Reviews of Those Rebels, John and Tom
By Barbara Kerley,
Illustrated by Edwin Fotheringham
Out January 2012

Publishers Weekly:
Starred review

Kerley and Fotheringham, the team behind The Extraordinary Mark Twain (According to Susy), cleverly contrast two diverse founding fathers and early presidents, Thomas Jefferson and John Adams. Entertaining verse and droll illustrations parlay their differences and similarities into a lens through which to view the start of the American Revolution. Initial spreads draw distinctions between lively extrovert John and refined statesman Tom, using parallel contexts. "When [John] wasn't in the courtroom, he planted corn, pruned fruit trees, and chased his chickens and ducks.... When [Tom] wasn't in the courtroom, he maintained his accounts, surveyed his lands, and dined on chicken and duck." A playful tone also is reflected in the typeface, with certain phrases enlarged for shout-out emphasis, and in the caricatured artwork. Skillfully rendered and decidedly modern in a patriotic palette of red, white, blue, and brown, the digitally created scenes mirror and enhance the text's wit (in one illustration, Tom uses a quill pen to spatter an image of King George with ink). A witty and wise portrait of strength being born out of difference. Agent: Writers House. Illustrator's agent: Pat Hackett. Ages 7–11. (Jan.)

Starred review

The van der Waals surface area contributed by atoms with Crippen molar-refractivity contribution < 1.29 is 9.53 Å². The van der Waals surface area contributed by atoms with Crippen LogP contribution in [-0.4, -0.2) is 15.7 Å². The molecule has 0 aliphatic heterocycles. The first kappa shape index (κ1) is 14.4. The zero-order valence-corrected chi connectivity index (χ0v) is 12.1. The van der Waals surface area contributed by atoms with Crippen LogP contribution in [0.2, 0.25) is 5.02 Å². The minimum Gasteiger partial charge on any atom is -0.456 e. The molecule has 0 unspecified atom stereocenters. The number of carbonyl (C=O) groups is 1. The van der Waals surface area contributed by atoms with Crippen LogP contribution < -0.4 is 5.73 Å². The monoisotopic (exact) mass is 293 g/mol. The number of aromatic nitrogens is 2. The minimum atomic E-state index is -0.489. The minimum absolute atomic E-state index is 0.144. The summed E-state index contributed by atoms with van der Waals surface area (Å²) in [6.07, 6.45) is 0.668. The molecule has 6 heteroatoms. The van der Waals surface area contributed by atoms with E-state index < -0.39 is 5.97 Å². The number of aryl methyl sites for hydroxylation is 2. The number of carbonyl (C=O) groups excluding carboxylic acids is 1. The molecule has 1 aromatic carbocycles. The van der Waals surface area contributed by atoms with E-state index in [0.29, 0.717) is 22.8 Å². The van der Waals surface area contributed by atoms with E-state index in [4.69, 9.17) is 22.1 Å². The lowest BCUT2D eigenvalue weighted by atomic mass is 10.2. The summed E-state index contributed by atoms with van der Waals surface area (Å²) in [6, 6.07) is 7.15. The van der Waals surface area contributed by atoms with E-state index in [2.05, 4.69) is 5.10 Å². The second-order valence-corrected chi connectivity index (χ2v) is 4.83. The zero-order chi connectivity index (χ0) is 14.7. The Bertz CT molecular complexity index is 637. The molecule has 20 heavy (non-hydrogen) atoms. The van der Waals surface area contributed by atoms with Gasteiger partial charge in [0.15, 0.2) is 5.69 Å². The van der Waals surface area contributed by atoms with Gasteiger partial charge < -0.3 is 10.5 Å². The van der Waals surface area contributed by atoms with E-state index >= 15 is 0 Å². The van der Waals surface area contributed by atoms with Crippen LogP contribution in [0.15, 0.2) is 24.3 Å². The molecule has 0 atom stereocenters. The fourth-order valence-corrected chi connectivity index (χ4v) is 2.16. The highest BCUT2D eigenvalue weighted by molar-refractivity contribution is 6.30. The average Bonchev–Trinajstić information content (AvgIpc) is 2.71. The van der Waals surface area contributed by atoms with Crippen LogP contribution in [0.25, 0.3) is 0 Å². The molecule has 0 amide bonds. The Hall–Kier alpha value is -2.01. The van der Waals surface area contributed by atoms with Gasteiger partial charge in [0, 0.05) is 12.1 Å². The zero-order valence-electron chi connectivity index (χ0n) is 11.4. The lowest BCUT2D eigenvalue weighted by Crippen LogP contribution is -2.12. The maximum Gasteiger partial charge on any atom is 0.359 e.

It's sometimes easy to think of the Founding Fathers as a bunch of interchangeable guys in wigs and weird pants. This fun, energetic double portrait of John Adams and Thomas Jefferson shines a light on how different these two men were from each other. John was brash, argumentative, and as persuasive as a cudgel. Tom was contemplative, shy, and a wicked wielder of the pen. Together, they formed a bond of mutual respect and used their complementary styles to rally a nation behind them. Showing that even the shining beacons of history are complicated figures, Kerley acknowledges the bitter irony that even as Thomas Jefferson was writing the Declaration of Independence and including a provision to prohibit slavery (later taken out by the delegates), he was likely being served tea by his own slave boy. Fotheringham provides page after page of clever, cartoon-style artwork and skillful compositions—heavily steeped in reds, whites, and blues—that add to the excitement of overthrowing stuffy old King George; an image of Tom skewering the monarch with a giant pen, the newly formed continental army marching in the background, is especially memorable. A worthy addition to the American history curriculum, this is a terrific book to lead the charge in learning about the Revolution, as well as a lesson in how dedicated cooperation can achieve great ends. — Ian Chipman